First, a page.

REVIEW: “Stowaway” (2021)


Last year Netflix ventured into space with the George Clooney directed “The Midnight Sky”. It was a low-key, yet soulful and penetrating slice of science-fiction that deserved more buzz than it received. The streaming giant is back among the stars with their new film “Stowaway”, a similarly understated sci-fi drama that probes the human experience as much as it does the vast wonder of deep space. It may not dive as deep into its central premise as it could have, but it’s both thoughtful and immersive which is exactly what I was hoping for.

“Stowaway” is the sophomore effort from director Joe Penna. His previous film was 2018’s “Arctic”, a terrific Mads Mikkelsen survival thriller that introduced Penna as a filmmaker of remarkable restraint and focus. “Stowaway” sees him pulling out those same traits in telling yet another survival story although one with a few more characters and more moving parts.


Image Courtesy of Netflix

The story (written by Penna and Ryan Morrison) begins with a space capsule launching from earth, its three-person crew set for a two year research mission to Mars. Space junkies should love the exhilarating opening sequence which gives a cockpit view of the craft as it leaves the atmosphere and then docks with their main ship high above the planet. Once connected, Dr. Zoe Levenson (Anna Kendrick), team biologist David Kim (Daniel Dae Kim), and ship commander Marina Barnett (Toni Collette) begin settling in for their long journey.

While it may not play well with everyone, one of my favorite things about “Stowaway” is the way it shows the crew’s meticulous operation of the ship. Penna’s observant camera allows us to watch the crew members work rather than listen to long drawn-out scientific explanations for everything they do. Of course we do get conversations about magnetic radiation proofing and the CDRA, but they’re very organic. We don’t always understand what they’re doing or saying, but the characters know and we believe them. And don’t worry, it’s never monotonous, just authentic.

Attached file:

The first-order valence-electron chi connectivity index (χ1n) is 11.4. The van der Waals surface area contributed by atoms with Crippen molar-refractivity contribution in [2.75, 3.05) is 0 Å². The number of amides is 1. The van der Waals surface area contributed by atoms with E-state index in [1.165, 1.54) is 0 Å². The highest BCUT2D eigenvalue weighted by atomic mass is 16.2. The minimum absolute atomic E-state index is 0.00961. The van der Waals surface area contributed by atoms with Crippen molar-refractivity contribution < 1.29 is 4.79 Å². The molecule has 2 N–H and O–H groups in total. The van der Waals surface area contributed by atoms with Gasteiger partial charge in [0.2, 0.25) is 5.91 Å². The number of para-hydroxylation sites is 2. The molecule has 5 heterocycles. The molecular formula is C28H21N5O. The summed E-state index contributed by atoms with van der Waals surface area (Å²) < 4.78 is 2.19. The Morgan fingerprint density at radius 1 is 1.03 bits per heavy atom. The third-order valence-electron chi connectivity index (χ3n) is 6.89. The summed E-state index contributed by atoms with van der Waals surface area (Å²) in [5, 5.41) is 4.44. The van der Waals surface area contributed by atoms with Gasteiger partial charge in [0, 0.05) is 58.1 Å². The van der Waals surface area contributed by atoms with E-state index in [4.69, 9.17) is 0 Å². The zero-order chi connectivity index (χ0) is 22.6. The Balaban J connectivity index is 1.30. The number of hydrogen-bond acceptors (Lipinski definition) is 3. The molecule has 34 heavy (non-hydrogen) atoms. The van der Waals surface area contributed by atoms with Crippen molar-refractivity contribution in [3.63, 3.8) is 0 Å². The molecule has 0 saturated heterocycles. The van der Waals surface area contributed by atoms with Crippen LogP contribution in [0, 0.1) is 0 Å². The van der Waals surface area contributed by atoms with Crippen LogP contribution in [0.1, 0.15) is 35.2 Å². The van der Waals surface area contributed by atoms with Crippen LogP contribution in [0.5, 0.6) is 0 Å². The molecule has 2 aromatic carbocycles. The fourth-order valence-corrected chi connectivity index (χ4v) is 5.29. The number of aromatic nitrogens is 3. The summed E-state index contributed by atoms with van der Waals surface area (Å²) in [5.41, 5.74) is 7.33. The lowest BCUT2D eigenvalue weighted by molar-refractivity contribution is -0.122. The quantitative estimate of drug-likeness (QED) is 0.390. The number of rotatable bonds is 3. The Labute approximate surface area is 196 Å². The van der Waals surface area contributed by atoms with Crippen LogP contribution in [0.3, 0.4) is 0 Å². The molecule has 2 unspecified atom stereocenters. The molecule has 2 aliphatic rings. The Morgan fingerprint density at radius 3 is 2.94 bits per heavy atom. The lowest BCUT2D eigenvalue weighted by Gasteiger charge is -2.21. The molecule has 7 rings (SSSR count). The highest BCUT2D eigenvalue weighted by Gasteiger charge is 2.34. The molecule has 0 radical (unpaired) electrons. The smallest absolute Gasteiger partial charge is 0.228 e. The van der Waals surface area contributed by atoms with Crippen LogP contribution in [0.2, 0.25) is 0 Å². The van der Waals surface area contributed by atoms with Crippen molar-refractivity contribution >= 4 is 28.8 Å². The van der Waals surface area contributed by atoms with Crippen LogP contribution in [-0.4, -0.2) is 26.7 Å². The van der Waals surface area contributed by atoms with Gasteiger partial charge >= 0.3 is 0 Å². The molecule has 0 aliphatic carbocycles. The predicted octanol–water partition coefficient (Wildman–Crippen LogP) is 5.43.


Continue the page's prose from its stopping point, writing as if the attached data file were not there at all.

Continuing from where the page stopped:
A few hours into the mission while running a routine systems check, Marina makes an alarming discovery. She finds a man (Shamier Anderson), wounded and unconscious in a large overhead compartment. He wakes up in a panic, realizing he’s in space and with no recollection of how he ended up onboard. Once the crew settles him down they learn his name is Michael, a launch support engineer with the ground team. As Marina works to confirm his identity with Mission Control, Zoe and David show Michael around the ship and try to help him feel like a part of the crew.

And then things start to get hairy. Marina discovers that the ship’s life support system was critically damaged during Michael’s incident. Even worse, calculations show there’s only enough oxygen for three people to make the trip to Mars. So the original trio are faced with a unenviable dilemma. Do they remove the new and virtually untrained Michael from the ship in order to save themselves and the mission? And if they do, could the guilt-burdened crew ever safely complete their mission? The moral conundrum infuses the story with a psychological tension that could have been explored deeper but that is fascinating nonetheless.


Image Courtesy of Netflix

The cast of four turn in solid performances and serve up some interesting characters even though they aren’t given much in terms of backstory. Zoe is an energetic young doctor who sees the mission as a chance to give her life meaning. David is a dedicated scientist with a wife back home who loves Harvard and experimental jazz. Marina is a seasoned space traveler with two missions under her belt and this one set to be her last. And of course Michael is a bit of a mystery by design but we do learn he has a sister back on earth who he looks after. Those handful of facts are pretty much all we get. It’s not a huge issue but it softens our emotional attachment to the crew.

“Stowaway” doesn’t break any new ground nor does it move the genre into any new directions. But it is an entertaining and assured science-fiction effort from a talented and tightly-focused filmmaker. It also looks great, from its terrific set design full of cool and highly-detailed ship interiors to the obligatory yet harrowing spacewalk sequence. And while they may lack some depth, Penna doesn’t allow his characters to turn into stale predictable types. They’re just four people using their know-how to navigate a hopeless situation while fighting to keep their moral integrity in tact. “Stowaway” premieres today (April 22nd) on Netflix.



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